September 20th, as Summer came to an end, rock-based, neo-soul group Alabama Shakes’ lead singer and songwriter, Brittany Howard, released her solo debut with a brilliant LP, Jaime—bringing us that cool, Autumn breeze. Encompassing the audacity of Curtis Mayfield, the humor of P-Funk, and experimental production techniques reminiscent of post-rock, the most powerful element of Howard’s revealing work become her lyrics. With a voice that can be loud but comforting, or soft while intense, her self-reflective messages ranging from sexual awakenings to acceptance are indisputable.
Parting ways from the funk-infused, ‘roots-rock’ unit in 2018, the songwriter allegedly found herself on a “voyage of self-discovery,” according to Pitchfork’s Sheldon Pearce. While her LP remains true to the gritty, alternative aura of the Shakes—likely lead by Howard herself, the album shows no restraint with experimenting. She’s in full control here.
Not only does her solo work exceed the boundaries of personal content, Howard’s work is fearlessly political—as heard in varying stanzas and talking segments throughout the music. Lyrically, her soul-searching motives almost become indicative of Roger Waters—former bassist and lead songwriter of Pink Floyd. Water’s reincarnation of Pink Floyd’s legendary 1979 LP The Wall combines self-reflection with unforgiving, political content. While Howard sings about herself, her album covers so much more. Jaime, which I thought only meant “I love” in French, was actually her late sister’s name; Jaime died when she was 13—a compelling double entendre.
Already bouncing between sexualities, Howard, born to a black father and white mother, grew up in Alabama, in a city home to the former Grand Wizard of the Klan.
This woman’s got a story to tell.
Working with R&B fusion pioneers like jazz pianist, Robert Glasper and drummer, Nate Smith, Howard’s songs, each pleasantly different from one another, play out nicely beside one another to form one powerful unit; no song is written with money in mind.
“Those who don’t know history are doomed to repeat it,” thematically dictates “History Repeats,” the albums funky opener. Established after a drumroll crescendo, Nate Smith’s upfront, booming kick drum creates an infectious groove. Proceeded by Howard’s signature dry, quirky guitar lines and dominant seventh chords, the singer begins a melody containing an uncanny resemblance to P-Funk favorites. Forming a style that combines singing with no-nonsense lecturing, Howard creates a call and response with her own overdubs in a contagiously rhythmic fashion. Shakes’ bassist, Zac Cockrell, clings to Smith’s groove gradually as the song builds momentum. Cockrell’s warm, Fender Precision bass evokes a thumping style reminiscent of Bootsy Collins—his days with James Brown in particular.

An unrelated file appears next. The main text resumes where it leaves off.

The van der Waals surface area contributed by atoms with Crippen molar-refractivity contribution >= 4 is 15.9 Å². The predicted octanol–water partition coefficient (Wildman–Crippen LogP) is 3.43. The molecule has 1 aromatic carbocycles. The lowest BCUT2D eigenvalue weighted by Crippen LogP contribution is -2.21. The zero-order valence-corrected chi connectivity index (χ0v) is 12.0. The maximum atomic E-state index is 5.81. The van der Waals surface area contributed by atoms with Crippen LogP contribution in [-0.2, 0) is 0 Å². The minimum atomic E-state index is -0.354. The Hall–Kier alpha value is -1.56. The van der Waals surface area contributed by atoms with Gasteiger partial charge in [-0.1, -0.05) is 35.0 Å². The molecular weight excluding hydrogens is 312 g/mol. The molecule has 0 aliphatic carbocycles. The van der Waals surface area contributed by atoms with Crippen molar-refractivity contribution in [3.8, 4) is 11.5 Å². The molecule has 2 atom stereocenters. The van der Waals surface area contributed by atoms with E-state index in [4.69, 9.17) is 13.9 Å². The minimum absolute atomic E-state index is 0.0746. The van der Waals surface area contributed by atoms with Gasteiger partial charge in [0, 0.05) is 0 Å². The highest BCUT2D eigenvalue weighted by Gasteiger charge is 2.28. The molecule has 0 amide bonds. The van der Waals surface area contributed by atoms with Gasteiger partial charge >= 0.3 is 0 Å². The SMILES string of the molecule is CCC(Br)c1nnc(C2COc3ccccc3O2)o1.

Cockrell’s bass translates nicely into the album’s second track, “He Loves Me,” gradually increasing dynamics as Howard’s singing becomes more abrasive. Beginning with a meaty, demanding drum groove, Howard introduces the sweetness of her guitar alongside a vocal melody that sounds a little like Paul McCartney’s “Jet”—check this out when you get a chance. As she does a lot throughout the album, Howard masters this use of space that lures listeners in at first, slamming them with a powerful chorus afterwards. The beauty of this song comes from its imperfections, sort of like the way Beatles’ songs do. Intentional or not, the gritty guitar and bass almost highlight this affable vulnerability felt throughout the album.
Track 3, “Georgia,” encompasses Howard’s usual antics: space, airiness, dynamics, Rhodes, crunchy bass, and beauty. The charmingly repetitive chorus presents strong modern pop appeal, without getting annoying. An organ-lead breakdown brings back to her habitual psychedelia.
“Stay High,” easily the LP’s most millennial track, features what sounds like a closely-mic’d toy xylophone. Normally, one should find this disappointing with an abundance of Pinterest-flavored TV ads, but it ends up sounding indicative of a piano. Close call, Brittany. The most important takeaway here is the songwriting; the strength of the chorus alone reaches a ‘Marvin Gaye level’ of perfection, especially with that 60’s-esque 6/8 rhythm. If it weren’t so experimental, you’d probably hear a track like this on AM radio back in the day.